29 years ago, Alexandr Vondra (ODS) was in prison; a few months later, he became an advisor to the president. He went on to be an ambassador and a two-time minister. Although he hasn´t been active in politics for six years, he has been following it closely. When you talk to him, you realise that he views it in precise context, which is quite rare.
Are you happy without politics?
Politics is a bit addictive. Although I am not involved at the top level, I have dedicated most of my productive life to it, so I keep following it. On the other hand, my life is now calmer, more enjoyable, better and stress free. When you work with young people, students, you get feedback and some sort of acknowledgement. Contrary to politics where no one gives you acknowledgement and, in this country, every politician ends up being howled down towards the end. In other words, I cannot say I miss it in this regard or that I could not exist without. However, I am still interested in what is going on and I am concerned about this country because it’s dear to me. I have always been working hard for my country, whether it was after bolshevism or later, when we were looking to anchor in the free system of international relations. Should I be sought after, I cannot rule out that I´ll be seen again. I am healthy and not throwing in the towel, although far from tossing and turning just because I am not "at the top" any more.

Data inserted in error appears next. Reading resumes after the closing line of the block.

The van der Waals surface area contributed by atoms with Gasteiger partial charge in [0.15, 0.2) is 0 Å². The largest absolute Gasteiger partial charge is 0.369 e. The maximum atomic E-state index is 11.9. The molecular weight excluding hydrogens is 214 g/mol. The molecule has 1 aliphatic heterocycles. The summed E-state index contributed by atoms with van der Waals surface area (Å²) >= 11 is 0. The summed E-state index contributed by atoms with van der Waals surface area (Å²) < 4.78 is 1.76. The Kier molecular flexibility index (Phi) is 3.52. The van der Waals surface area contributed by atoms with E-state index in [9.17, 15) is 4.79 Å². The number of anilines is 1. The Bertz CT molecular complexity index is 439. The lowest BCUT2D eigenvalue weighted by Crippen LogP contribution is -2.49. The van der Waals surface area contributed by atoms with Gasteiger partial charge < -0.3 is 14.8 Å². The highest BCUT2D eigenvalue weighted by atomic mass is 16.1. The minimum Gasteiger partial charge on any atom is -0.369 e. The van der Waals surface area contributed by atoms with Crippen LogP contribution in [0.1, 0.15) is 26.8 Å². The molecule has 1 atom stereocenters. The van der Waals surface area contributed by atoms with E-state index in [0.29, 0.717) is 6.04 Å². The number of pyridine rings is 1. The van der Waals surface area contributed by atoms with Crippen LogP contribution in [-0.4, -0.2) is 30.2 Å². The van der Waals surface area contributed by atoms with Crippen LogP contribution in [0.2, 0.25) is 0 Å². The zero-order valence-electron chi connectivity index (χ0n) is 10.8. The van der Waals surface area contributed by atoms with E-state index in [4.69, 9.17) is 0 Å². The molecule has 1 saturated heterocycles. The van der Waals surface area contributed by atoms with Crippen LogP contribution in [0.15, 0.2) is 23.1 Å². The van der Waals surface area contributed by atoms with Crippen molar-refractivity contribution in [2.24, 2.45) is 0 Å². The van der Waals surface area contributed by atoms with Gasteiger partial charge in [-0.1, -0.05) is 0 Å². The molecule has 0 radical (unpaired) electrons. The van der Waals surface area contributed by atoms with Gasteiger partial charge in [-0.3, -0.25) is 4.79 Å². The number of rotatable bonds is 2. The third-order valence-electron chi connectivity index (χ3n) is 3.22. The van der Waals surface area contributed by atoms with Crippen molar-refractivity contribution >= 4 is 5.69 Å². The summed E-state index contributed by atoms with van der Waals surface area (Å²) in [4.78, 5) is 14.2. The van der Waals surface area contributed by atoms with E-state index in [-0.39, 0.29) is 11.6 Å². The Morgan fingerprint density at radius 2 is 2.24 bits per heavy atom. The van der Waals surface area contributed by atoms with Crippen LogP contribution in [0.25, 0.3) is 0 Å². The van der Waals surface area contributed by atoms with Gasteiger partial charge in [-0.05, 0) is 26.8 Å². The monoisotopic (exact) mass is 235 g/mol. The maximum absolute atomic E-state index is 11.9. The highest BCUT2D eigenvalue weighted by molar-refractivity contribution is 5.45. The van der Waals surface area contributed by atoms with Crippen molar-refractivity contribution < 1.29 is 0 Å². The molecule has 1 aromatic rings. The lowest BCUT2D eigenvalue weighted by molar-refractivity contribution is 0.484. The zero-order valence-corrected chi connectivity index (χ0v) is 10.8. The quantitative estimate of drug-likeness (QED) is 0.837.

You were described in 2009 as the strongest ally of the USA on the Czech political scene. It is still true?
As a matter of fact, yes. In the last hundred years, it was the Americans on three occasions who had to save the bacon for European sins – in 1918, 1945 and, at the end of the day, even in 1989. It was always literally a question of being or not being, of the national existence. Americans have never threatened us with anything; they had no claims in the space between Germany and Russia. I believe we should be good allies, because we need Americans more than they need us. And that goes for the whole of Europe, not just Czechia. Even America is changing, of course, and at the moment we are seeing an avalanche of progressivist leftist ideologies spreading from over there, which doesn’t make me happy at all. Those were my reservations against Barack Obama. To my mind, Donald Trump, whatever his shortcomings, is a natural response to these unfortunate tendencies
The former commanding general of the United States Army Europe, Ben Hodges, recently said that war between the United States and China was very likely within 15 years. Putin, on the other hand, stated in reaction to Trump´s speech about withdrawing from the INF Treaty on nuclear weapons restriction that "Europe would be at risk of Russian retaliation if it agrees to host U.S. nuclear missiles". Should we be worried?